I wear a few different hats at Control Group. Very often I will join the team on projects that have something to do with post production, storage networking, product development and web application development. At a glance these things seem quite different. What do these very different projects have in common? Linux!
I work with Linux quite a bit at CG and it comes up in some interesting places. Consistently we find that the largest and smallest systems we work with are running Linux. If it’s a large system, like a database or storage network, Linux can provide the stability, robustness, and uptime required to make the project a success. If it’s a very small system, like an embedded display or a custom purpose device, we choose Linux because of its flexibility.
Over the last year or so, we’ve had a need to spin up many more virtual computers than we used to. It’s necessary to create a handful of computers for each project we work on and the number of projects that we are taking on at a time is growing. Tools like EC2 and VMWare have made it very easy for us to create new virtual computers, but what about managing them? For Linux there are some great solutions. In this blog post I would like to talk about how we’re using some of the tools to deal with the large number of machines we are managing in Amazon EC2 for ourselves and our clients.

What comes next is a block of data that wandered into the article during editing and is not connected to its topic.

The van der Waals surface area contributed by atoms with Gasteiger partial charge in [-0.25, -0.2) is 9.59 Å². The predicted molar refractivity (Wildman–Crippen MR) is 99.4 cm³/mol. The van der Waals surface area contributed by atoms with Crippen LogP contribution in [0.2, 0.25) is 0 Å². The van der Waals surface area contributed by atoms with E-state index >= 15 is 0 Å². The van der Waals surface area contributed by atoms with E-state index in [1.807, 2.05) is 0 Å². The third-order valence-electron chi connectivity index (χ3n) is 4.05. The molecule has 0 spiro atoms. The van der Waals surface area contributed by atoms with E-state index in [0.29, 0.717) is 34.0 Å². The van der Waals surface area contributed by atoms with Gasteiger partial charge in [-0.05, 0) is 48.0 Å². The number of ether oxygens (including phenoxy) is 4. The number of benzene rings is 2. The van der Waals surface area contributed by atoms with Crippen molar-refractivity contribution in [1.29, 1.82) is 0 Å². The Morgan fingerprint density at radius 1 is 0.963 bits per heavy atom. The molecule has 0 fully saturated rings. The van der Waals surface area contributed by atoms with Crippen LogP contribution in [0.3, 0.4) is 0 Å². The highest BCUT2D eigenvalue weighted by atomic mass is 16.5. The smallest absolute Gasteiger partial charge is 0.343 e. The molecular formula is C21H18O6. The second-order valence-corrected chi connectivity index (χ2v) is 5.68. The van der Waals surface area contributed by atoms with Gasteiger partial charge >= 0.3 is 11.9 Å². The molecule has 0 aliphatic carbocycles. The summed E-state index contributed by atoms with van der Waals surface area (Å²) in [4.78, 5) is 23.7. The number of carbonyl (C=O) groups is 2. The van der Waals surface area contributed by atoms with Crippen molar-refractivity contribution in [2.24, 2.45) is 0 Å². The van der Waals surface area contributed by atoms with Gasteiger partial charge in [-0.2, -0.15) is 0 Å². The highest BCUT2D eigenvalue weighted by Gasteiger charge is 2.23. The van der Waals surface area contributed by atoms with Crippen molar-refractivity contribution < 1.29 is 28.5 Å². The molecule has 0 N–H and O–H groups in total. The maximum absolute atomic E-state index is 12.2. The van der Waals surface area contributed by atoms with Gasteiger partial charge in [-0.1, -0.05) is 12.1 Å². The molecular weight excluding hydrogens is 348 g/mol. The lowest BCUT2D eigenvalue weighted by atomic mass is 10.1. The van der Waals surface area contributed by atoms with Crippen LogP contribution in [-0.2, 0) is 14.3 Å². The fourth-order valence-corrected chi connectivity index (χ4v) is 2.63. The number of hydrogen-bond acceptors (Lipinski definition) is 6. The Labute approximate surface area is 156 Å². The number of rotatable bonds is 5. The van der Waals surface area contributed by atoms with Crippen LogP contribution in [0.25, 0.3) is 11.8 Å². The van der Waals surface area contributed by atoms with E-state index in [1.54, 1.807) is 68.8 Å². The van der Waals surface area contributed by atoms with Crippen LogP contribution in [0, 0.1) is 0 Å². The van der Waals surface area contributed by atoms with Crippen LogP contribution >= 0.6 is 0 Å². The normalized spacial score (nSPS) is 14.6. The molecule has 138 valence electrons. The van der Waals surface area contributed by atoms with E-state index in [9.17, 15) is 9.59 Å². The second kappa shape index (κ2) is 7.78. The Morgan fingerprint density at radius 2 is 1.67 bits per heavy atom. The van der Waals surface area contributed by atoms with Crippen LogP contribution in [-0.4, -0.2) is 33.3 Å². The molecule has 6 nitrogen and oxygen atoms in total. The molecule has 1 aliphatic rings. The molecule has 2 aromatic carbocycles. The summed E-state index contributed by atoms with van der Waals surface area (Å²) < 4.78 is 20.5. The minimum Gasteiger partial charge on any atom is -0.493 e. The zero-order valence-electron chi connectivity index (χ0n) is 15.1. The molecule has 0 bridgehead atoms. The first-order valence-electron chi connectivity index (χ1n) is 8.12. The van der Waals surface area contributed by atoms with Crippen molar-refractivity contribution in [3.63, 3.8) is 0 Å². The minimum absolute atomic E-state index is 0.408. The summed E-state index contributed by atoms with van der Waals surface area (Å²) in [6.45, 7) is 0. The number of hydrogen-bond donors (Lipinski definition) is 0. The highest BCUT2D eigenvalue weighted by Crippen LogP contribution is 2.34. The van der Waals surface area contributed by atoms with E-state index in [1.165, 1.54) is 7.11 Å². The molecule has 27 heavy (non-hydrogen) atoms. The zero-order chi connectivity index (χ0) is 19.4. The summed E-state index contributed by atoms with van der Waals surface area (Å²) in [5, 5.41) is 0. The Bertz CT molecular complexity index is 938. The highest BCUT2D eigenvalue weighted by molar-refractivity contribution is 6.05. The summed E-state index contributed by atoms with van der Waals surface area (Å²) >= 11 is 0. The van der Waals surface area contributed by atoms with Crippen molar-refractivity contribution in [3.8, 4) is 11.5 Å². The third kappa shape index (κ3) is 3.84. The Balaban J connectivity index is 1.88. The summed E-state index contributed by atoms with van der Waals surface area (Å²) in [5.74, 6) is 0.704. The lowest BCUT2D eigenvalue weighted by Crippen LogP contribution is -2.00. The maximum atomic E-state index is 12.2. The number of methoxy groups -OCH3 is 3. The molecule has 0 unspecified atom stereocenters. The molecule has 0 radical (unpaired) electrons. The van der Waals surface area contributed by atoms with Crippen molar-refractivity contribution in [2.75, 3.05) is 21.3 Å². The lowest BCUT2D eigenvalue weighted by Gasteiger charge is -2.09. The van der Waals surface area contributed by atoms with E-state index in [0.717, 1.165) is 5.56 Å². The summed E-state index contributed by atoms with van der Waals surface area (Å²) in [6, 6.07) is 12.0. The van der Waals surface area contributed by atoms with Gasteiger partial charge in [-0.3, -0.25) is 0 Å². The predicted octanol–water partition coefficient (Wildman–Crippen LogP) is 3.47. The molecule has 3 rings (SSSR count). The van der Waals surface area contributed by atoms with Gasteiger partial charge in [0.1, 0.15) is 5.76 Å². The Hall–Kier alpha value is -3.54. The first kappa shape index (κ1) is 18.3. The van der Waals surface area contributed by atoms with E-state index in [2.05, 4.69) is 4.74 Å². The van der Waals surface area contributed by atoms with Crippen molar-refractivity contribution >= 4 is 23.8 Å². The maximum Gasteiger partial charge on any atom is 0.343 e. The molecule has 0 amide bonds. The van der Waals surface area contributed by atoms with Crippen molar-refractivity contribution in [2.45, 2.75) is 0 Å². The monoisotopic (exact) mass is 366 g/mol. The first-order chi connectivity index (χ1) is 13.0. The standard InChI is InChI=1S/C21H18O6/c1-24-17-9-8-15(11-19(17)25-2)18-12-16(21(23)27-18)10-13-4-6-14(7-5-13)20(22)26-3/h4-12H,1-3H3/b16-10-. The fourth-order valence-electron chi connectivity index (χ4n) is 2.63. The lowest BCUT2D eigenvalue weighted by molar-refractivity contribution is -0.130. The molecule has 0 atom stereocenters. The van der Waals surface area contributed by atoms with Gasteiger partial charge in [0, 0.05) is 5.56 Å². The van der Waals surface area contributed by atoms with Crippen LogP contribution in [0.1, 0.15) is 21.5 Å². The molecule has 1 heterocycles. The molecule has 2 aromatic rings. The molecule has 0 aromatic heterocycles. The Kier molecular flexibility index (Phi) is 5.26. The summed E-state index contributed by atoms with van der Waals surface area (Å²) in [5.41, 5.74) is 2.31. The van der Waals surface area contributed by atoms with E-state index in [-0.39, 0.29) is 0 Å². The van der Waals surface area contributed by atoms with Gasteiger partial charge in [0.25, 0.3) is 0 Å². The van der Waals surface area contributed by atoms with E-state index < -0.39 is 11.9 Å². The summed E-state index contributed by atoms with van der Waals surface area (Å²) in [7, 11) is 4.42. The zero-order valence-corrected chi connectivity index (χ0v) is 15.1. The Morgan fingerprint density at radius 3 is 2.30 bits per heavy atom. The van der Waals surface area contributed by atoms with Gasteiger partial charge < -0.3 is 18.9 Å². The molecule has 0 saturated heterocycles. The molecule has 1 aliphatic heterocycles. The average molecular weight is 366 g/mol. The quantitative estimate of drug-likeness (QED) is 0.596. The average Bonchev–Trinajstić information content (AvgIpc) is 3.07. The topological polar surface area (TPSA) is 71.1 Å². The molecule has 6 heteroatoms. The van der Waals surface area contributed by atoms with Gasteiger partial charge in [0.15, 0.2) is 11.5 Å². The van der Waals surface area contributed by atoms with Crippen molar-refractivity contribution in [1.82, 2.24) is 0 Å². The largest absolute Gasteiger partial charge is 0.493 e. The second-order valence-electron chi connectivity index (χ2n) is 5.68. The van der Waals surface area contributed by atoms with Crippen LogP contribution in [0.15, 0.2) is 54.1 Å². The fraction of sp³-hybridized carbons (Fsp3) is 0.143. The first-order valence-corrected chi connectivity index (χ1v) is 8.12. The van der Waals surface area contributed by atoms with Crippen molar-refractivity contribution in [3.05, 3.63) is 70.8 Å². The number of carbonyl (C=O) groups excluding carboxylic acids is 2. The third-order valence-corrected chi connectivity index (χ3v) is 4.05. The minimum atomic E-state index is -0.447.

The first part of the system is Amazon’s Elastic Compute Cloud (or EC2 for short). I’ve written about EC2 before, but to be really brief about it: EC2 allows you to create computers on the Internet quickly and lets you pay by the hour for their use. The instances you create are virtual machines that run in a large Xen based infrastructure that Amazon provides. To customize the software and configuration of the instances, Amazon lets you create snapshots of your computers (called Amazon Machine Images or AMIs) that you can launch new instances from.
It’s hard to say that making an AMI is difficult, it’s just a few keystrokes and a coffee break while the image is prepared and stored for your future use. When you begin to manage dozens and dozens of different images this becomes a problem. It became clear to us that we needed to have one AMI to manage, and build every computer from image dynamically. To do this we needed a way to pass specific information to each instance when it started up and then have a tool customize the instance based on the specific information about it. Amazon provides a method to pass specific information to an instance (it’s called user-data) and the good folks at Alestic have made some great AMIs around it with some good documentation.
Enter the Puppet Master
We have been using a tool called Puppet for nearly two years now to manage a handful of computers. We selected that to manage the whole lot of Linux computers that we were dealing with. Puppet allows us to describe how a computer should work in a general way. We can make collections of configurations for standard things so it’s easy to reuse what we create over and over again. Our Puppet configuration is stored in a Git repository so many administrators and developers can collaborate on it and our server configurations are backed up and version controlled automatically.